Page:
The SSFS Kindergarten class embarked on a study of "ramps and pathways," which introduced engineering and design concepts to one of the most popular play spaces in the classroom— the block area!
QRA—our student-centered approach—encourages students to question concepts and ideas, reflect upon inquiry and experience, and put learning into action.
Sandy Spring Friends School is an exceptional school seeking to prepare students for life and further education. At SSFS, knowing why we learn, and how we learn, are just as important as what we learn. Our educational program is grounded in a deep respect for individual students and intellectual rigor. The School's teachers help students internalize a process we call "QRA"—Question, Reflection, Action—which ensures that they think critically, integrate new knowledge, and apply what they learn. We help students develop their individual sense of purpose as they become caring citizens of the world.
Reflection: Academics at SSFS
Read more about SSFS' educational philosophy by reading David's posts on the 7 characteristics.
- Close, cooperative relationships between teachers and students are the firmest foundation for effective learning.
- A Sandy Spring Friends education is rigorous.
- Students learn best when they are acknowledged and included in the classroom.
- Sandy Spring Friends students interact with the natural world as a part of their learning environment.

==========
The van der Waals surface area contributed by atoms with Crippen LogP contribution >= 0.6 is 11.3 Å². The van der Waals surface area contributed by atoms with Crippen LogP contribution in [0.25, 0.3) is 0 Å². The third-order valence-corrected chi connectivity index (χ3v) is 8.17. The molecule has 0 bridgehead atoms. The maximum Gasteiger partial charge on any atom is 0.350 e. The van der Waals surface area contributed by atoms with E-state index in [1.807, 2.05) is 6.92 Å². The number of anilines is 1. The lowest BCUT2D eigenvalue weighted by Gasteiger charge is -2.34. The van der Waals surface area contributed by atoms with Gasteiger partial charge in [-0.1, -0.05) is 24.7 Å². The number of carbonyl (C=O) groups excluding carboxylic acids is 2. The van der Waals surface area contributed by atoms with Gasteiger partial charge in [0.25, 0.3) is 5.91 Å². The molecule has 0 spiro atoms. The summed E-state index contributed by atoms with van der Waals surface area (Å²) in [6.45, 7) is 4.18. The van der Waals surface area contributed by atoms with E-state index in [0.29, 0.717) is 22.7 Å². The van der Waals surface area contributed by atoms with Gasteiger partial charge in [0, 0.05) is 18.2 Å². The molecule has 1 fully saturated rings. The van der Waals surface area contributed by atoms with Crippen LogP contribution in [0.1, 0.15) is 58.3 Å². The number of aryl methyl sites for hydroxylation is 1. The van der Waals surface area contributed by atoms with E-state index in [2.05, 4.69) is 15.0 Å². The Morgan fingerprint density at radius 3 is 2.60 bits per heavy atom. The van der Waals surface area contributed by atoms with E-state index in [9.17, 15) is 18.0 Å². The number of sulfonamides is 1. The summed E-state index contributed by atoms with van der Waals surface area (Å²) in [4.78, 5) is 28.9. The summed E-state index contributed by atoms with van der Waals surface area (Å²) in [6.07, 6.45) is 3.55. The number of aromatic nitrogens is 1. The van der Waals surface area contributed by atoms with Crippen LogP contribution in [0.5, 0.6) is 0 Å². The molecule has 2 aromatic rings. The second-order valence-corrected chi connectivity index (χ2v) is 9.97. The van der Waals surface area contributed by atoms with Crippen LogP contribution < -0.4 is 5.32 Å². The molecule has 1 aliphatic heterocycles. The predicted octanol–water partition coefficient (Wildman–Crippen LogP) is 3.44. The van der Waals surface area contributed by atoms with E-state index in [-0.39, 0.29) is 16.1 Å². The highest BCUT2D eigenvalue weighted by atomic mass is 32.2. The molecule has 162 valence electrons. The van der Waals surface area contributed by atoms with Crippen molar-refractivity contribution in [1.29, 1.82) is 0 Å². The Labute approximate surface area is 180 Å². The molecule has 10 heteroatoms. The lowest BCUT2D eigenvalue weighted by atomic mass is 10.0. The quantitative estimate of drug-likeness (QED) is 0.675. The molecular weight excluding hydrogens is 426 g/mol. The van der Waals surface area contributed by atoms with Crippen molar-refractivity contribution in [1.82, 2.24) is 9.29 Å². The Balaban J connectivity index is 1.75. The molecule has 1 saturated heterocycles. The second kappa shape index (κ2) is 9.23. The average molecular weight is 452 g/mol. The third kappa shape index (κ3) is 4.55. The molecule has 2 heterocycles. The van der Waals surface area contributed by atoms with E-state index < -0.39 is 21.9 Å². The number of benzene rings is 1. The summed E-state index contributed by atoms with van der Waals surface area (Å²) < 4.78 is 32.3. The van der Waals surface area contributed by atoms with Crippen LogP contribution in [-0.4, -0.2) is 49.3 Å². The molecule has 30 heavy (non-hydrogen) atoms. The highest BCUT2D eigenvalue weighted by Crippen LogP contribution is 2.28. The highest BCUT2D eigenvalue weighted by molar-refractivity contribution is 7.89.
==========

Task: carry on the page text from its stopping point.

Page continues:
- SSFS seeks to provide students a global perspective.
- Classroom learning must be authenticated by real-world experience.
- The School’s motto, “Let Your Lives Speak,” represents the Quaker belief that how we live our lives is the most direct indicator of what we believe.
Each year, our Algebra I students put their math and engineering skills to the test to create an exclusive bungee jumping company that has one VIP client—a Barbie.
In the fall, 5th graders were asked to engage in a Math Trail around campus. By taking 5th graders outside—taking them away from pencils and workbooks—our teachers helped students see math as it applies to everyday life and gain a new appreciation for it.
Each fall, Middle School Integrated Geometry students must collaborate, measure, and strategically use technology to create a diagram for the annual all-school Community Day photo.
After reading research about the benefits of taking notes by hand, our seventh-grade science students decided to challenge the research and conduct an experiment in their classroom to support or refute these conclusions.
Introduction To Engineering students explored mechanisms that convert gravitational potential energy into kinetic energy by designing and building trebuchets to launch tennis balls within a range of 20 meters. Read about their process
Did you ever find an empty box and imagine what else it could be? In Lower School, we have explored this idea as an expression of our understanding of the engineering design process (ask, imagine, plan, create, and improve) in conjunction with introduced science concepts.